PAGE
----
Are Common Core and Texas Teaching Standards Really That Different?
Elgin Middle School sixth grader Allison Graves sits at a computer in math class, using a program called Think Through Math to practice fractions.
“Your friend gave you a bag of candy," she reads. "There are 36 red candies and 27 green candies. What is the ratio of green candies to red candies?”
The online math program takes Graves through each lesson step by step. She collects points for correct answers and competes against classmates and other Texas students.
But the Think Through Math version Graves uses is different than the same program used by students in Oklahoma or New Jersey. That’s because this version is aligned with Texas curriculum standards – not national Common Core standards.
This week, students across Texas continue to take standardized tests (better known as STAAR), based on state standards called Texas Essential Knowledge and Skills (TEKS).
Texas’ standards are unique: While 44 states have adopted new curriculum standards called the Common Core, Texas continues to use its own.
But how different are the two sets of standards? And how much do they affect classroom instruction?
“The Texas students will definitely see a different product because of the differences in their standards and how we’ve built to reflect those differences, says Think Through Math's Sara Byrne. Most students use the company's Common Core program – but because Texas has so many students, it’s worthwhile for the company to create a program specifically for Texas.
“The standards themselves are different. At the end of the day we’re all teaching math," Byrne says.
Common Core and the TEKS both have their roots in something called the American Diploma Project. It was a network started in the early 2000's that developed education standards.
“They are really similar in a lot of ways," says Randy Bomer, Curriculum and Instruction Chair at UT’s College of Education. "They emphasize what they call college and career readiness. That tends to be an emphasis on non-fiction texts and writing about texts as opposed to writing about other kinds of topics, like life.”
When it comes to math, UT professor Susan Empson says she also sees a lot of overlap.
“The kind of expectations they have about fluency, depicting characterizing, understanding in terms of kids' ability to use different models and tools, to solve problems," she explains.
Bomer says there are some differences between the Texas’ standards and Common Core in reading. Texas standards tend to show more a of a connection between skills and how they relate, while the Common Core tends to have discrete skills separate from each other.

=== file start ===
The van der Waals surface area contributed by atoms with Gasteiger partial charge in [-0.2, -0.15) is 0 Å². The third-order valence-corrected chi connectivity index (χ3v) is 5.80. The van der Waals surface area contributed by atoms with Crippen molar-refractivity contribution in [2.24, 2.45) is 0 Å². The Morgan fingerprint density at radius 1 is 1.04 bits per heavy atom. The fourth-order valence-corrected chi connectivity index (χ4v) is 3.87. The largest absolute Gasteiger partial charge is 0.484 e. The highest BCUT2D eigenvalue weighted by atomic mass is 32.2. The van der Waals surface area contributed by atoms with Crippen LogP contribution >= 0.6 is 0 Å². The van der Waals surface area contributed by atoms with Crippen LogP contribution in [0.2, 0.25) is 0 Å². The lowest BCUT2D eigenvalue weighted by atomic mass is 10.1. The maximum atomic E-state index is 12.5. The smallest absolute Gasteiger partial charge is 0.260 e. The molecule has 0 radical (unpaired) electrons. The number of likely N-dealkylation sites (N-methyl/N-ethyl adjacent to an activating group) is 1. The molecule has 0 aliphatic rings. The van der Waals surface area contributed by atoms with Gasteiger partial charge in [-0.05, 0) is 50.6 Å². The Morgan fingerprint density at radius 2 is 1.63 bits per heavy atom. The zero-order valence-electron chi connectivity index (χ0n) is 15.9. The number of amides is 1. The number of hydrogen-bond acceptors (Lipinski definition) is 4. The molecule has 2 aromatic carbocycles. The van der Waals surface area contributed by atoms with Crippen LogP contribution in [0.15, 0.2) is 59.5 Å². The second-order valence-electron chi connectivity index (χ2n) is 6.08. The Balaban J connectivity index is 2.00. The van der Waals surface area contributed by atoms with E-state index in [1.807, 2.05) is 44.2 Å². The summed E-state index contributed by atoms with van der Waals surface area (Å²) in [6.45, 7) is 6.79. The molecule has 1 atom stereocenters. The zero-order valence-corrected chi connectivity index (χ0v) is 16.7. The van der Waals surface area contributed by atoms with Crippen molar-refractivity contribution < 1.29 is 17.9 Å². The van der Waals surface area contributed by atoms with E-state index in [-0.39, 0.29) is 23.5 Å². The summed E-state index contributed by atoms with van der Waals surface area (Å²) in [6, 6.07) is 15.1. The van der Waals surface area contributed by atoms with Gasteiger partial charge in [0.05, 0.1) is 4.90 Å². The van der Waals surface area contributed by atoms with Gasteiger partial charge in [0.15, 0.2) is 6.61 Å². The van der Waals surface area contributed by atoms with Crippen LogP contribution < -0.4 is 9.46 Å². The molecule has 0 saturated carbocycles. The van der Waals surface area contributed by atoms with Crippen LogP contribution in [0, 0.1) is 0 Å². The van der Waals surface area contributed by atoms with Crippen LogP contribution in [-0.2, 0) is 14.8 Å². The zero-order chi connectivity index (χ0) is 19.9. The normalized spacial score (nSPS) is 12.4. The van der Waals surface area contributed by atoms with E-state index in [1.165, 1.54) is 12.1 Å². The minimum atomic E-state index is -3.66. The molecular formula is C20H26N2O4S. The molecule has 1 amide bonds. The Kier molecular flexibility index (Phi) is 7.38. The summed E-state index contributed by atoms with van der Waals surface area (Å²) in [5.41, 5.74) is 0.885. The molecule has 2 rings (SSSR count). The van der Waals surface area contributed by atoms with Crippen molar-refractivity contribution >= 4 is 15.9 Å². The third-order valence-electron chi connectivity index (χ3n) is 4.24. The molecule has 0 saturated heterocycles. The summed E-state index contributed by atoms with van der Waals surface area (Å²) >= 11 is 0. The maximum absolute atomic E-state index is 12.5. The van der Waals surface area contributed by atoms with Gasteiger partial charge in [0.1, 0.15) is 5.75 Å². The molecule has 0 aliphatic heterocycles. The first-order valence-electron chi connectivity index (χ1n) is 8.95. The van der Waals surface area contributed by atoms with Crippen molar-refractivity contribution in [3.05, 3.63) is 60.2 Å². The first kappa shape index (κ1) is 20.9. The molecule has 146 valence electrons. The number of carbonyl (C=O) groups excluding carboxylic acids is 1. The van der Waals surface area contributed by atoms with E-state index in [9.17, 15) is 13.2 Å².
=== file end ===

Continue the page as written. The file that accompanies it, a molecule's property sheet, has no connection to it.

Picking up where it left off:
“Texas had more educator participation in the early drafting of the standards so relationships among skills are a little clearer," Bomer says.
Texas opted not to participate in Common Core – after the federal government said states had to – to be eligible for a special pool of federal money aimed at encouraging innovation in education. Plus, Texas officials argued the state spent a lot of money and time developing its own standards.
It was also seen as a political response to the federal government since some see the Common Core as an effort to undermine local control of education. Last legislative session, lawmakers passed a bill prohibiting the use of Common Core standards in Texas classrooms.
“To say that Texas can’t participate in Common Core standards when there is so much overlap between the Common Core and the TEKS, it doesn’t really make any sense,” Bomer says.
He says state standards have become a way for politicians to make their mark while in office.
“If you come in and change standards and change the test, what will happen is at first everything will go down, everybody will be worse at that test," he says. "And then over the next few years they’ll get better. And it looks like you made the education system better. So it’s a continual cycle as people come in and try to clean house and put in their own vision of what education should be like.”
But when it comes down to making real change in the classroom, UT’s Susan Empson says people should think about ways to support teachers, “and what it means for kids to engage and what it means for kids to understand what they’re learning and believe themselves capable of learning it. The kinds of things that affect that aren’t delivered necessarily from the top down, which would be standards.”
Empson says there is one big difference between the TEKS and Common Core: in the newest Texas math standards, students are required to learn personal finance.